Phase Change Memory is type of non-volatile computer memory (NVRAM) that is sometimes referred to as “perfect RAM” due to its superior performance characteristics. Phase Change Memory is also referred to as PCM and PCRAM by different groups.
Regardless of the acronym used, Phase Change Memory represents an innovative type of memory technology with great potential storage application use cases. Phase Change Memory offers the promise of fast RAM speeds, but can be used to store data with low power requirements.
Phase Change Memory is a technology that has been in various stages of research and development since the late 1960’s, though mainstream commercial implementation in storage has been limited. However, as you’ll see below, many vendors are investing in the technology, and it likely has a bright future.
Phase Change Memory Definition
Phase Change Memory offers a key advantage of NVRAM: unlike Dynamic Random-Access Memory (DRAM) which is another common type of system memory, NVRAM allows information to be retained when the system is powered off.
Phase change memory uses a special alloys, including Germanium Antimony Tellurium (GST), which have innovative characteristics that enable the non-volatile storage. The alloy can be altered with heat to have two different states or “phases” (crystalline and amorphous) which is how data is stored.
An experimental Phase Change Memory chip used by IBM scientists (Credit: IBM Research)
Benefits of Phase Change Memory vs. Flash
There are multiple benefits that are associated with Phase Change Memory in comparison with other types of memory storage, including NAND Flash Memory
- Faster Write Cycles. PCM offers the promise of write cycles that could be significantly faster than NAND flash. NAND Flash requires data to be erased before new data is written, while PCM has no such requirement, making it considerably faster.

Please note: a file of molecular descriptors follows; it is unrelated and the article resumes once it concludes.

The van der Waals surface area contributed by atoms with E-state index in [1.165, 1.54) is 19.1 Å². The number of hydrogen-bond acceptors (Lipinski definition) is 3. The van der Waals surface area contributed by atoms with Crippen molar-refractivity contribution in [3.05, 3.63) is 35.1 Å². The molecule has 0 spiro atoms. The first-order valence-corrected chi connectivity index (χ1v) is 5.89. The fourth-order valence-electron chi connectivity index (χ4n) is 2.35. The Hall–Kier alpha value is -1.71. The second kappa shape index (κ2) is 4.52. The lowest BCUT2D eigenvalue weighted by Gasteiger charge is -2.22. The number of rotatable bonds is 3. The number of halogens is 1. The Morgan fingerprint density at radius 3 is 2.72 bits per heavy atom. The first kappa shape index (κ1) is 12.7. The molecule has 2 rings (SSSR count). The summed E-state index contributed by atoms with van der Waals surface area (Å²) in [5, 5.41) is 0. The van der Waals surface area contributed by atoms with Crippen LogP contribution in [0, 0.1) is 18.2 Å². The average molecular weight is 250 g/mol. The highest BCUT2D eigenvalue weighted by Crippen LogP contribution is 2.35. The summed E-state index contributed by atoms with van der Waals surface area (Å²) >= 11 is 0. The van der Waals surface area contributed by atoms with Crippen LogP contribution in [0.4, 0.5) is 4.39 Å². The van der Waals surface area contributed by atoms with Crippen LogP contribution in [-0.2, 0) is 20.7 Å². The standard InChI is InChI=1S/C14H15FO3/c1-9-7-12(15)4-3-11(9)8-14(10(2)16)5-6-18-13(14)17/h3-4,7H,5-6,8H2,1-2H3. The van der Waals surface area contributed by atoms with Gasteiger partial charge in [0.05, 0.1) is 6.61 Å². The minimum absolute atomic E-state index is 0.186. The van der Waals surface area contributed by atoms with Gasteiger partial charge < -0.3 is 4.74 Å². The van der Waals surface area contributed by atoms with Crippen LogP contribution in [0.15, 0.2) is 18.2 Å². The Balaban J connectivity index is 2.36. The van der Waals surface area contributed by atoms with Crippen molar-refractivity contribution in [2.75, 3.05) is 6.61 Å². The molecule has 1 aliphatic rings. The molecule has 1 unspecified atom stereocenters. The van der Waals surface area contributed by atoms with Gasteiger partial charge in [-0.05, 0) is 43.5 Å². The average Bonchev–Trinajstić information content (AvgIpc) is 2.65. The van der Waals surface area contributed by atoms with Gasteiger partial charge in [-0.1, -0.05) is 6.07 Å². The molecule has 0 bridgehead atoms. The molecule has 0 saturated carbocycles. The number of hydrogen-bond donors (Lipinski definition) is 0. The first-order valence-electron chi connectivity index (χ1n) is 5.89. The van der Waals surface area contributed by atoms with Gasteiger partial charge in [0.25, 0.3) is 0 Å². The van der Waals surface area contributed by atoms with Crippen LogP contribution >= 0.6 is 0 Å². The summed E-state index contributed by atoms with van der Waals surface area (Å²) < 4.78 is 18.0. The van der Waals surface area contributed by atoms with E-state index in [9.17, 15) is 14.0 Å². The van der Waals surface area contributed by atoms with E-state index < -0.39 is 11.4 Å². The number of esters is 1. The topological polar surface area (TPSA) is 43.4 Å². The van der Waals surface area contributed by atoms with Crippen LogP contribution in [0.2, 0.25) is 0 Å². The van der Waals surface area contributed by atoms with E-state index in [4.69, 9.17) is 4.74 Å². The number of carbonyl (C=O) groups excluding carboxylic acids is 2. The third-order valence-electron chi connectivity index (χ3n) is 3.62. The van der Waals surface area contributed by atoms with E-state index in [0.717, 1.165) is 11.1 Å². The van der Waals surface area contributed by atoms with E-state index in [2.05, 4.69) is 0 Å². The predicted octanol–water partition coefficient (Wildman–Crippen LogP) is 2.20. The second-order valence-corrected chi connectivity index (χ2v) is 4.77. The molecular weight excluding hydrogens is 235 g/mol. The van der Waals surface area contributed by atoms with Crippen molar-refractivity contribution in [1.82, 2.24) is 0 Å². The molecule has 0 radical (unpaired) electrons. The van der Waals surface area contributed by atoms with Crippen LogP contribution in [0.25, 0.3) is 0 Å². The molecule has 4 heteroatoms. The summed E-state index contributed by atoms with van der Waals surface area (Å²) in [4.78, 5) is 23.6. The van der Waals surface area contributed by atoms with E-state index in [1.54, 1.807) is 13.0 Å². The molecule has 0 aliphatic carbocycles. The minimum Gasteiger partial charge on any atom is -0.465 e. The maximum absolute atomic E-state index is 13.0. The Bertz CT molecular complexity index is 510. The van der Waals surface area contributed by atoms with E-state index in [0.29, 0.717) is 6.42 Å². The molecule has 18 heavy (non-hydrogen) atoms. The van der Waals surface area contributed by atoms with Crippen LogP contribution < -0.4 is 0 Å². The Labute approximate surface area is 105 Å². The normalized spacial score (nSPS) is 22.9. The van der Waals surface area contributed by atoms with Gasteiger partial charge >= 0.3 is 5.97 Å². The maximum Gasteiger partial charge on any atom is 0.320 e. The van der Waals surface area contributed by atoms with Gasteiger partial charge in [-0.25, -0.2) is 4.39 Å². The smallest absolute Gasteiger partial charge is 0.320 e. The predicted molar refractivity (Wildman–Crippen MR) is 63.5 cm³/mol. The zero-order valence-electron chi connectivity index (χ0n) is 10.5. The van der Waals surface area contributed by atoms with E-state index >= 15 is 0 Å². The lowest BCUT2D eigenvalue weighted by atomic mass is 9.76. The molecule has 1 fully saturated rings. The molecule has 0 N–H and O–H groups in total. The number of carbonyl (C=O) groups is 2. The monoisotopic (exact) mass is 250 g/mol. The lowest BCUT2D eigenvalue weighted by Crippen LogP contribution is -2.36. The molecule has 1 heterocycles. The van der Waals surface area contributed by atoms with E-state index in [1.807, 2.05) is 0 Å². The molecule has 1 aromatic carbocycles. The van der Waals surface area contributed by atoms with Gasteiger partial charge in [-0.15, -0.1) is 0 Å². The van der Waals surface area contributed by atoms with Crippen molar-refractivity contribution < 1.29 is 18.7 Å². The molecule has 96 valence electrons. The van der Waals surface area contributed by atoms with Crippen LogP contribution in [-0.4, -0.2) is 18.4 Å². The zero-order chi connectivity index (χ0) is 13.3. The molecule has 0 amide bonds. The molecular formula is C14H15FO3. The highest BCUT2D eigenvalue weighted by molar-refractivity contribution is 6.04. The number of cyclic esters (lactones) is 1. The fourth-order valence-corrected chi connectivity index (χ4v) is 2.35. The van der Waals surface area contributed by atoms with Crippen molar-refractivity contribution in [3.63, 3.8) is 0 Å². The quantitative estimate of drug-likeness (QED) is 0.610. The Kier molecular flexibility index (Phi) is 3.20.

- Faster Access Time. Research has found that access times below 5 µs can be achieved with PCM.
- Endurance. Given that PCM doesn’t need to erase data first, vendors and researchers have estimated that Phase Change Memory can handle more write cycles than NAND flash.
- Lower Power Consumption. PCM offers the promise of lower power requirements than its NAND counterparts.
- PCM Is Executable. A unique characteristic of Phase Change Memory is that it will be able to both execute code, much like existing DRAM, as well as have the ability to store data like NAND.
Companies Developing Phase Change Memory
As noted above, Phase Change Memory is a technology that is seeing major investment by major vendors. At this point, multiple vendors have been publicly talking about their PCM efforts and technology with varying degrees of success.
- IBM has demonstrated PCM storage innovations working on its OpenPower server architecture.
- Among IBM’s research innovations is a three bit per cell PCM chip, which could provide more stability and storage than prior research which demonstrated 1 bit per cell options.
- Intel has been working on PCM since at least 2006 when it debuted the technology at its’ developer conference.
- Some elements of PCM may be part of the company’s 3D XPoint technology, though Intel does not currently specifically market a dedicated PCM solution.
- Micron had been among the leading vendors developing PCM technology, thanks in part to its 2010 acquisition of PCM pioneer Numonyx.
- After multiple fits and starts, Micron announced that it was exiting the PCM market in 2014.
- Samsung has been working on various iterations of PCM technology for over a decade.
- The primary use case that the company is currently focused on is for embedded use within cellular phones, though there is the future potential for commercial storage devices as well.
- STMicrolectonics holds one of the core patents that enables PCM storage.
- The company has been developing embedded PCM (ePCM) technology for automotive use cases.
- Western Digital’s HGST (Hitachi Global Storage Technologies) business unit has been developing a technology called DC Express to help fully enable PCM storage for a future generation of motherboards.